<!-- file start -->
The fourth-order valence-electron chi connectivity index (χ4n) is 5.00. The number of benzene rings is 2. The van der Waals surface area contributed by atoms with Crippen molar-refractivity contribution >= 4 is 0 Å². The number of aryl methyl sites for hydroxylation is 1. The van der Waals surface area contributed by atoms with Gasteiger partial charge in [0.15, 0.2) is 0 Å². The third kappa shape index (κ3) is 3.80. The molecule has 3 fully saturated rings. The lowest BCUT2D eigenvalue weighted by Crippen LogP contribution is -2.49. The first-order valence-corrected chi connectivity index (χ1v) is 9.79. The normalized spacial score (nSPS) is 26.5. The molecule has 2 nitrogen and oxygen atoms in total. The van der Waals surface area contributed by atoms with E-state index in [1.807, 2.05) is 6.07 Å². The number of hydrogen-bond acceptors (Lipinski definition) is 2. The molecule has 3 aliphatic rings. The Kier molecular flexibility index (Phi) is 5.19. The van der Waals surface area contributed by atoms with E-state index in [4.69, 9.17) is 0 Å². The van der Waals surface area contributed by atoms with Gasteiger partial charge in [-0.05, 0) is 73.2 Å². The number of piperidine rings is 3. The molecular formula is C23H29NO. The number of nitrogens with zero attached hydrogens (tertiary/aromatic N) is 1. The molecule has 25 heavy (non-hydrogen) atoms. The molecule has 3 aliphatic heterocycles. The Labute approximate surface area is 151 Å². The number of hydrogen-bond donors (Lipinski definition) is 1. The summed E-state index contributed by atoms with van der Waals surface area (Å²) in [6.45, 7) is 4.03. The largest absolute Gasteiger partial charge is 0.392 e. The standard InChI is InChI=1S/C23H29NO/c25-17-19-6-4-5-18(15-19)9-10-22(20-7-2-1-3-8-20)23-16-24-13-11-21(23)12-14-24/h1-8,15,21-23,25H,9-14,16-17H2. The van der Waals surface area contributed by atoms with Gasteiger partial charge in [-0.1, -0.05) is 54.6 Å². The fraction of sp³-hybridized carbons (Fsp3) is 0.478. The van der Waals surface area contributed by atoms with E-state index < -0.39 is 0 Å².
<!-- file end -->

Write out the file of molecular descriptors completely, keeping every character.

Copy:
The fourth-order valence-electron chi connectivity index (χ4n) is 5.00. The number of benzene rings is 2. The van der Waals surface area contributed by atoms with Crippen molar-refractivity contribution >= 4 is 0 Å². The number of aryl methyl sites for hydroxylation is 1. The van der Waals surface area contributed by atoms with Gasteiger partial charge in [0.15, 0.2) is 0 Å². The third kappa shape index (κ3) is 3.80. The molecule has 3 fully saturated rings. The lowest BCUT2D eigenvalue weighted by Crippen LogP contribution is -2.49. The first-order valence-corrected chi connectivity index (χ1v) is 9.79. The normalized spacial score (nSPS) is 26.5. The molecule has 2 nitrogen and oxygen atoms in total. The van der Waals surface area contributed by atoms with E-state index in [1.807, 2.05) is 6.07 Å². The number of hydrogen-bond acceptors (Lipinski definition) is 2. The molecule has 3 aliphatic rings. The Kier molecular flexibility index (Phi) is 5.19. The van der Waals surface area contributed by atoms with E-state index in [4.69, 9.17) is 0 Å². The van der Waals surface area contributed by atoms with Gasteiger partial charge in [-0.05, 0) is 73.2 Å². The number of piperidine rings is 3. The molecular formula is C23H29NO. The number of nitrogens with zero attached hydrogens (tertiary/aromatic N) is 1. The molecule has 25 heavy (non-hydrogen) atoms. The molecule has 3 aliphatic heterocycles. The Labute approximate surface area is 151 Å². The number of hydrogen-bond donors (Lipinski definition) is 1. The summed E-state index contributed by atoms with van der Waals surface area (Å²) in [6.45, 7) is 4.03. The largest absolute Gasteiger partial charge is 0.392 e. The standard InChI is InChI=1S/C23H29NO/c25-17-19-6-4-5-18(15-19)9-10-22(20-7-2-1-3-8-20)23-16-24-13-11-21(23)12-14-24/h1-8,15,21-23,25H,9-14,16-17H2. The van der Waals surface area contributed by atoms with Gasteiger partial charge in [-0.1, -0.05) is 54.6 Å². The fraction of sp³-hybridized carbons (Fsp3) is 0.478. The van der Waals surface area contributed by atoms with E-state index < -0.39 is 0 Å².